- full-service fuel facility adjacent to an interstate highway or highway rest stop;
- outpatient abortion facility.
Hotels, as defined in La. R.S. 15:541.1, must post the required information in the same location as employee notices required by federal and state law are posted. The posting shall be no smaller than eight and one-half inches by eleven inches (8½” x 11”) and shall contain the following wording in bold-typed print of not less than 14-point font:
“If you or someone you know is being forced to engage in any activity and cannot leave, whether it is commercial sex, housework, farm work, or any other activity, call the National Human Trafficking Resource Center hotline at 1-888-373-7888 to access help and services.”
Sex Offenders Barred From Soliciting Business Door-to-Door
It is now unlawful for a registered sex offender to work as a door-to-door salesperson. La. R.S. 15:553 pertains to the employment of certain sex offenders-specifically, those individuals required to maintain sex-offender registrations under Louisiana law on or after August 15, 2010. Under La. R.S. 15:553, it is unlawful for such individuals to do the following:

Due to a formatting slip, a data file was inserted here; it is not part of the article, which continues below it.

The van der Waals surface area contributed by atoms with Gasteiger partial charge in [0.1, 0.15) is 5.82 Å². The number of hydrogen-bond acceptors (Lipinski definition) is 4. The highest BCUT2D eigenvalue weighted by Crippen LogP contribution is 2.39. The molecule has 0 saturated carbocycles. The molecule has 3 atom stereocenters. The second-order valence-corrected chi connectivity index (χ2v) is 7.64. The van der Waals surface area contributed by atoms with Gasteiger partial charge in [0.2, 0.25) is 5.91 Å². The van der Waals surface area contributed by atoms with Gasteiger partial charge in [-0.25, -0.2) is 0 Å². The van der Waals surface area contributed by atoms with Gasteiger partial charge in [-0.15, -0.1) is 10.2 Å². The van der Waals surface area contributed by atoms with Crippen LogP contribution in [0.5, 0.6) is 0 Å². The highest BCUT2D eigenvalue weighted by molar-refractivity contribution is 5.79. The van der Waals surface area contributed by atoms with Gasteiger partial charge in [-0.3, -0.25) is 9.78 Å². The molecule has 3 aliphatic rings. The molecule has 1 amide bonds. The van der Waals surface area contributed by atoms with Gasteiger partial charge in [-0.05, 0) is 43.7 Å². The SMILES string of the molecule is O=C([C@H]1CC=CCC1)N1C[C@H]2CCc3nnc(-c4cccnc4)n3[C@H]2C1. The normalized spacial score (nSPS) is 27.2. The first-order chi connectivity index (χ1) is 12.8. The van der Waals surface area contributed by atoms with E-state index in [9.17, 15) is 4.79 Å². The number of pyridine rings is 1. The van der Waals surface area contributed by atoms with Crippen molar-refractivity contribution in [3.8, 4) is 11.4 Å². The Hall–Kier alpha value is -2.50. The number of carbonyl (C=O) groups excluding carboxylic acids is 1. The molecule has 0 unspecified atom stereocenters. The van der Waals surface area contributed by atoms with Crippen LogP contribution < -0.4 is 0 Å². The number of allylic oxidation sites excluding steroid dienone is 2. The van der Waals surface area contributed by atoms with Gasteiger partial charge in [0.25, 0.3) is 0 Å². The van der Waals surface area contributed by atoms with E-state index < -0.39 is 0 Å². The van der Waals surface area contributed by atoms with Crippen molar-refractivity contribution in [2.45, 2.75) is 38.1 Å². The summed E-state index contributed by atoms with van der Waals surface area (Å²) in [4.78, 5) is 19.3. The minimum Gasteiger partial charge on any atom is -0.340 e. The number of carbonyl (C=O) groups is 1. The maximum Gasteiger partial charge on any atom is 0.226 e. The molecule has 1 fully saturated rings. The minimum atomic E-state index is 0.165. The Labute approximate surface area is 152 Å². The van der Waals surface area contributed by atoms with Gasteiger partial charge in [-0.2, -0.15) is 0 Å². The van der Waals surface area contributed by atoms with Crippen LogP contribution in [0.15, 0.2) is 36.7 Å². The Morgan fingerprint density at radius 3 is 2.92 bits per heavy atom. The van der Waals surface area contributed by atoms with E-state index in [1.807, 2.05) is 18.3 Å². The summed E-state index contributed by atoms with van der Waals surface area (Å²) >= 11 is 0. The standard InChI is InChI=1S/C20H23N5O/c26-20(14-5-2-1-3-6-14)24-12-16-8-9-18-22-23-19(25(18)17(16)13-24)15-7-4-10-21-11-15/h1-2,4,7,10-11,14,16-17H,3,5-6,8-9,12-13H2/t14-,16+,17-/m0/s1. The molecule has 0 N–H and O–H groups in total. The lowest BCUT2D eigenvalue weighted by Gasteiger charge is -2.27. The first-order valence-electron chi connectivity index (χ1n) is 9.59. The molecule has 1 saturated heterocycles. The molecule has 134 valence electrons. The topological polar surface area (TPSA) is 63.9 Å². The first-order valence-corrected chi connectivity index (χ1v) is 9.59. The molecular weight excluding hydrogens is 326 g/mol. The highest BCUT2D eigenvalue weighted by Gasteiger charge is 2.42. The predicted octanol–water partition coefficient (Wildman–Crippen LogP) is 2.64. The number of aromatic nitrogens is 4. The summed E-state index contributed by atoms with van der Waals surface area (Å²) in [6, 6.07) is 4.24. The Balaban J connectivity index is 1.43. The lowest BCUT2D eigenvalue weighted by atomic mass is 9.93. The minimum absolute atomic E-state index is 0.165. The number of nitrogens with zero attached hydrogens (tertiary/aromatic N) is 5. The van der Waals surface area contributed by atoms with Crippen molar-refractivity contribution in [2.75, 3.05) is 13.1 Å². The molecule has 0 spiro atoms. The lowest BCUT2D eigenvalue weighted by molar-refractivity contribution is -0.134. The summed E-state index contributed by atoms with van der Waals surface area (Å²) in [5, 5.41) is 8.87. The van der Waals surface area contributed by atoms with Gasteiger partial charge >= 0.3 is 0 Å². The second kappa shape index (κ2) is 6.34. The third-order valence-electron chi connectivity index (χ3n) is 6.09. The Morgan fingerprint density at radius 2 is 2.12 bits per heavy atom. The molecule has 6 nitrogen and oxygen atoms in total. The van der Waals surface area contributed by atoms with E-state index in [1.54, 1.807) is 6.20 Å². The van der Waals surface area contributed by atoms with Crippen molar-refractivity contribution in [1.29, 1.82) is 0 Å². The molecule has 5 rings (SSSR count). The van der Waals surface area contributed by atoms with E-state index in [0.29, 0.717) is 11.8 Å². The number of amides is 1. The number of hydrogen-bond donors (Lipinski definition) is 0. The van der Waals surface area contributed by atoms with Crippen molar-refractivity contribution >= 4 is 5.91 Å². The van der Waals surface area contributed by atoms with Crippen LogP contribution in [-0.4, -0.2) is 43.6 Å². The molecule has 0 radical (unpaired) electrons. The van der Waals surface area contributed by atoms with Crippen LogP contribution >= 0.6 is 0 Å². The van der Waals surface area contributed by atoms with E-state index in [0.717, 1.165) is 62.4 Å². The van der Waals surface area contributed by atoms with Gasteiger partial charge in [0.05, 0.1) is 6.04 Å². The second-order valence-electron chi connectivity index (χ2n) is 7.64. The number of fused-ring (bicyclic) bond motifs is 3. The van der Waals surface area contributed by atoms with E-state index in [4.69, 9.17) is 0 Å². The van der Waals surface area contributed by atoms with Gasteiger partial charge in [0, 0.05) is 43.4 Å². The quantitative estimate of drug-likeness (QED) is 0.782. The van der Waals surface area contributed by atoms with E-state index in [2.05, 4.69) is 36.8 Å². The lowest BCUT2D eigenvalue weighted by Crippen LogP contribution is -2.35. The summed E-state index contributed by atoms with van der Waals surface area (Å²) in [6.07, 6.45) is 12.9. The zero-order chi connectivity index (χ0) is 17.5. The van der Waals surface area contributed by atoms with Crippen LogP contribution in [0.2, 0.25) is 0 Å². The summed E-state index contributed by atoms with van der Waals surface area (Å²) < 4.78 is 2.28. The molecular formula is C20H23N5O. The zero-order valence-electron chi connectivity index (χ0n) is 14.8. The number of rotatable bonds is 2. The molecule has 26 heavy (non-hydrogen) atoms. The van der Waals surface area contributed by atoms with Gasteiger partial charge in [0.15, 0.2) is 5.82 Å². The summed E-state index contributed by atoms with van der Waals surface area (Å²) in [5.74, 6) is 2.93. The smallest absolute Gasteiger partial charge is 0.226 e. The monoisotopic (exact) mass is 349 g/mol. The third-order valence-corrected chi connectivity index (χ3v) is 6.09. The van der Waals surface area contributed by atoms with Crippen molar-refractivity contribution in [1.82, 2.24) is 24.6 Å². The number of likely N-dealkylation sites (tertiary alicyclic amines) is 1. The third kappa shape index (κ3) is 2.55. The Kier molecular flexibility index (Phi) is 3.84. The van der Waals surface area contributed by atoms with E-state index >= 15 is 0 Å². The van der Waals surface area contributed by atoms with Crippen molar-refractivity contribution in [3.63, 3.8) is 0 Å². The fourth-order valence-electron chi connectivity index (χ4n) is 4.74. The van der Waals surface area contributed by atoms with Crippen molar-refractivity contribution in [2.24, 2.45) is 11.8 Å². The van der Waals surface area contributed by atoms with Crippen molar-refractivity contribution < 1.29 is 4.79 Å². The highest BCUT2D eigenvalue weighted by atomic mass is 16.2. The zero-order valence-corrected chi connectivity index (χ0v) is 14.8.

- operate any bus, taxicab, or limousine for hire;
- engage in employment as a service worker who goes into a residence to provide any type of service; or
- operate any carnival or amusement ride.
If an individual is required to maintain registration as a sex offender under Louisiana law and is found to engage in any of the above type of work, that person (as opposed to the employing entity) shall be fined up to $10,000 and imprisoned for at least five years, though no more than ten years, at hard labor.